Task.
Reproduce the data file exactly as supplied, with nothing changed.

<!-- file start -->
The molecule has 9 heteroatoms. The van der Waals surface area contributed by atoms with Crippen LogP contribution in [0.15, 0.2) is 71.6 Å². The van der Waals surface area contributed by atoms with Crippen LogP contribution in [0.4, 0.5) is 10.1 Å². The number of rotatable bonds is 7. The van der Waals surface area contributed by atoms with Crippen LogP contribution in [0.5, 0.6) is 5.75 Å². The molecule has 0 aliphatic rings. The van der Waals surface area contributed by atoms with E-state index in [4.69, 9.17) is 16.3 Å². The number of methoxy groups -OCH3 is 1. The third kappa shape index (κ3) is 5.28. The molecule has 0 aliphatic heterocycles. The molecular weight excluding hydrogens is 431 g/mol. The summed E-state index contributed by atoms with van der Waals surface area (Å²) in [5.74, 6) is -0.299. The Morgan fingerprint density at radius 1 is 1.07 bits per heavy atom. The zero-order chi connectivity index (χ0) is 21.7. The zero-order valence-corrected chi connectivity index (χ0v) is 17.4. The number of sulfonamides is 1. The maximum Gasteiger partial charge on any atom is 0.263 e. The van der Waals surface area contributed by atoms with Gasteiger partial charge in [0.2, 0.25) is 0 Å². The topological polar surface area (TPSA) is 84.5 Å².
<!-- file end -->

The molecule has 9 heteroatoms. The van der Waals surface area contributed by atoms with Crippen LogP contribution in [0.15, 0.2) is 71.6 Å². The van der Waals surface area contributed by atoms with Crippen LogP contribution in [0.4, 0.5) is 10.1 Å². The number of rotatable bonds is 7. The van der Waals surface area contributed by atoms with Crippen LogP contribution in [0.5, 0.6) is 5.75 Å². The molecule has 0 aliphatic rings. The van der Waals surface area contributed by atoms with E-state index in [4.69, 9.17) is 16.3 Å². The number of methoxy groups -OCH3 is 1. The third kappa shape index (κ3) is 5.28. The molecule has 0 aliphatic heterocycles. The molecular weight excluding hydrogens is 431 g/mol. The summed E-state index contributed by atoms with van der Waals surface area (Å²) in [5.74, 6) is -0.299. The Morgan fingerprint density at radius 1 is 1.07 bits per heavy atom. The zero-order chi connectivity index (χ0) is 21.7. The zero-order valence-corrected chi connectivity index (χ0v) is 17.4. The number of sulfonamides is 1. The maximum Gasteiger partial charge on any atom is 0.263 e. The van der Waals surface area contributed by atoms with Gasteiger partial charge in [0.2, 0.25) is 0 Å². The topological polar surface area (TPSA) is 84.5 Å².